Conservation Groups Make Formal Request to Increase Minimum Distance for Drilling from Homes, Schools and Hospitals
BOULDER, Colo. — In a formal letter submitted today to the Colorado Oil & Gas Conservation Commission (COGCC), three conservation organizations asked the State to begin a rulemaking process for increasing minimum setbacks for oil and gas drilling to 1,000 feet for residences and 1,500 feet for schools, hospitals, nursing homes and other similar facilities. Current state regulations mandate a minimum setback distance of just 350 feet in all urban settings.
“This is about protecting the health and safety of families,” said Mike Chiropolos, Chief Counsel for the Lands Program at Western Resource Advocates. “Continuing to allow drilling just a football field’s length from a playground is not in the best interests of any community.”
The letter from Western Resource Advocates (WRA), San Juan Citizens’ Alliance, and Western Colorado Congress notes that:
Residential setbacks are perhaps the most urgent piece of unfinished business from the 2007 rulemaking…Five years later, drilling activity increasingly targets populated areas on both the Front Range and Western Slope. It is past time to update the rules to address today’s available technologies. This update is more urgent than ever, given the newfound need to protect citizens in neighborhoods that may overlay producing formations like the Niobrara.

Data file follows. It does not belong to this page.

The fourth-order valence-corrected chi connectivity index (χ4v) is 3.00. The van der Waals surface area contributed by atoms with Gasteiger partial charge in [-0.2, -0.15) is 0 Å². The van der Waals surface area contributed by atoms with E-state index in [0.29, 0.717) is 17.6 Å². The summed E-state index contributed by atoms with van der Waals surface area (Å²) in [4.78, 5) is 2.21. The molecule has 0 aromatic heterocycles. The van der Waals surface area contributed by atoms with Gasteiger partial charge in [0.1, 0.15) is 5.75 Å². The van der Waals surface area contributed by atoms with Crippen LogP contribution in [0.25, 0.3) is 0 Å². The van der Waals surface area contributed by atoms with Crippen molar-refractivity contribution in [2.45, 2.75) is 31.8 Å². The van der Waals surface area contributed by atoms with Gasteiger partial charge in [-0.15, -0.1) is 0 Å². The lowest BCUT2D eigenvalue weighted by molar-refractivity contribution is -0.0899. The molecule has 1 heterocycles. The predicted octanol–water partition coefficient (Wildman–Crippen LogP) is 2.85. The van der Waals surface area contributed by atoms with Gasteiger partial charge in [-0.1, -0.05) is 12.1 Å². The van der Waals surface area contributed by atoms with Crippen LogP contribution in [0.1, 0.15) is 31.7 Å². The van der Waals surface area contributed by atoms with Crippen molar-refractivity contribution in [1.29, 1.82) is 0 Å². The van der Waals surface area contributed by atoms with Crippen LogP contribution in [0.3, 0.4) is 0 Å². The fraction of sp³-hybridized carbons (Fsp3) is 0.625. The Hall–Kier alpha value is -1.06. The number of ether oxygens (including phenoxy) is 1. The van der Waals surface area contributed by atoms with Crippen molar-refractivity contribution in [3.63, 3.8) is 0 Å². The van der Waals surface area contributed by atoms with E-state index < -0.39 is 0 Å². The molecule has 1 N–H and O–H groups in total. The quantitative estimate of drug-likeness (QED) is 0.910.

Northern Colorado is in the midst of an unprecedented increase in oil and gas drilling, including hydraulic fracturing (“fracking”), taking place near heavily-populated residential areas. A recent analysis by Western Resource Advocates found that 199 active or proposed drilling sites are within 2,000 feet of at least one school – in just four Colorado counties (Weld, Boulder, Broomfield and Adams; go to www.WesternResources.org/schooldrill for more information).
In the letter addressed to COGCC Acting Director Thom Kerr, the conservation groups formally requested that the Commission open a public process to consider increases to the statewide rule (COGCC Rule 603) governing drilling setbacks and commence a formal rulemaking. Approving this request would initiate an official process for consideration of extending minimum setbacks to 1,000 feet for residences and 1,500 feet for schools, hospitals, nursing homes and other similar facilities.
“Colorado can continue to show leadership in responsible practices,’” said Chiropolos. “Drilling and schools generally don’t mix any better than oil and water.”
As the letter concludes:
Ample science and experience in Colorado establish that the statutory mandate of protecting human health in the conduct of oil and gas operations will be furthered by 1) minimizing the quantities of emissions and other toxics, and 2) maximizing the distance between these industrial sites and both residences and public places. These two principles should guide state policy on oil and gas activities in populated areas.
“If natural gas is to help achieve a clean energy future with fewer carbon emissions, it has to be done right,” said Gary Graham, Lands Program Director for Western Resource Advocates. “These rulemaking recommendations are significant steps in the right direction.”
A formal rulemaking process would begin with the COGCC staff formulating a draft rule for consideration. This direction can come either from the COGCC Director or through a vote of the board.
To read the entire letter to COGCC, CLICK HERE.